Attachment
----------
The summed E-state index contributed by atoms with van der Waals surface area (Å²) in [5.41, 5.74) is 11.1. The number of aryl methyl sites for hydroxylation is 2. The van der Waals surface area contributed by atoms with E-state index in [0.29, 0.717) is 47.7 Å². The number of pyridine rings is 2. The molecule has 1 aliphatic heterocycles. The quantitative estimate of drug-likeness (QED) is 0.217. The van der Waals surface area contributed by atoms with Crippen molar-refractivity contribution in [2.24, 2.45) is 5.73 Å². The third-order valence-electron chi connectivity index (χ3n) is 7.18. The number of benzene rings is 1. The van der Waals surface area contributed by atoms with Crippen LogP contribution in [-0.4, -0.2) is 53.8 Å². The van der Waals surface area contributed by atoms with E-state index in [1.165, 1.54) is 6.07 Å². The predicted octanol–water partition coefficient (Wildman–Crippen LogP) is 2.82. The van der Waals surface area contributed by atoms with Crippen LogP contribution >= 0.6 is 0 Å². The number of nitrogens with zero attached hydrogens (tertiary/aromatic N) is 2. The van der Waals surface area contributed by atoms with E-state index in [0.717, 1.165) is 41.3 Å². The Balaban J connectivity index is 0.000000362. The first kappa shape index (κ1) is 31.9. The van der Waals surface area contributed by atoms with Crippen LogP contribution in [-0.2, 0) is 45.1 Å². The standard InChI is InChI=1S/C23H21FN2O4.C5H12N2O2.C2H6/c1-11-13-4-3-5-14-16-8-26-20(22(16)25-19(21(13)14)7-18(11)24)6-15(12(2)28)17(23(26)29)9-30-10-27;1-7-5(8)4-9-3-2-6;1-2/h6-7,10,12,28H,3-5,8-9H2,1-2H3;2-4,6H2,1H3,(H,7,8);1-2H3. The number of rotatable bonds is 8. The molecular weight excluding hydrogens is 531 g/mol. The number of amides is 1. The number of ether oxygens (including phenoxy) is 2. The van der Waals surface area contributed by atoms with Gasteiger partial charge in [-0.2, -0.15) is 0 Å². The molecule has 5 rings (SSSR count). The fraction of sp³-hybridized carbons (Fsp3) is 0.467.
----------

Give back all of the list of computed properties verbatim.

The summed E-state index contributed by atoms with van der Waals surface area (Å²) in [5.41, 5.74) is 11.1. The number of aryl methyl sites for hydroxylation is 2. The van der Waals surface area contributed by atoms with E-state index in [0.29, 0.717) is 47.7 Å². The number of pyridine rings is 2. The molecule has 1 aliphatic heterocycles. The quantitative estimate of drug-likeness (QED) is 0.217. The van der Waals surface area contributed by atoms with Crippen molar-refractivity contribution in [2.24, 2.45) is 5.73 Å². The third-order valence-electron chi connectivity index (χ3n) is 7.18. The number of benzene rings is 1. The van der Waals surface area contributed by atoms with Crippen LogP contribution in [-0.4, -0.2) is 53.8 Å². The van der Waals surface area contributed by atoms with E-state index in [1.165, 1.54) is 6.07 Å². The predicted octanol–water partition coefficient (Wildman–Crippen LogP) is 2.82. The van der Waals surface area contributed by atoms with Crippen LogP contribution >= 0.6 is 0 Å². The number of nitrogens with zero attached hydrogens (tertiary/aromatic N) is 2. The van der Waals surface area contributed by atoms with E-state index in [0.717, 1.165) is 41.3 Å². The Balaban J connectivity index is 0.000000362. The first kappa shape index (κ1) is 31.9. The van der Waals surface area contributed by atoms with Crippen LogP contribution in [-0.2, 0) is 45.1 Å². The standard InChI is InChI=1S/C23H21FN2O4.C5H12N2O2.C2H6/c1-11-13-4-3-5-14-16-8-26-20(22(16)25-19(21(13)14)7-18(11)24)6-15(12(2)28)17(23(26)29)9-30-10-27;1-7-5(8)4-9-3-2-6;1-2/h6-7,10,12,28H,3-5,8-9H2,1-2H3;2-4,6H2,1H3,(H,7,8);1-2H3. The number of rotatable bonds is 8. The molecular weight excluding hydrogens is 531 g/mol. The number of amides is 1. The number of ether oxygens (including phenoxy) is 2. The van der Waals surface area contributed by atoms with Gasteiger partial charge in [-0.2, -0.15) is 0 Å². The molecule has 5 rings (SSSR count). The fraction of sp³-hybridized carbons (Fsp3) is 0.467.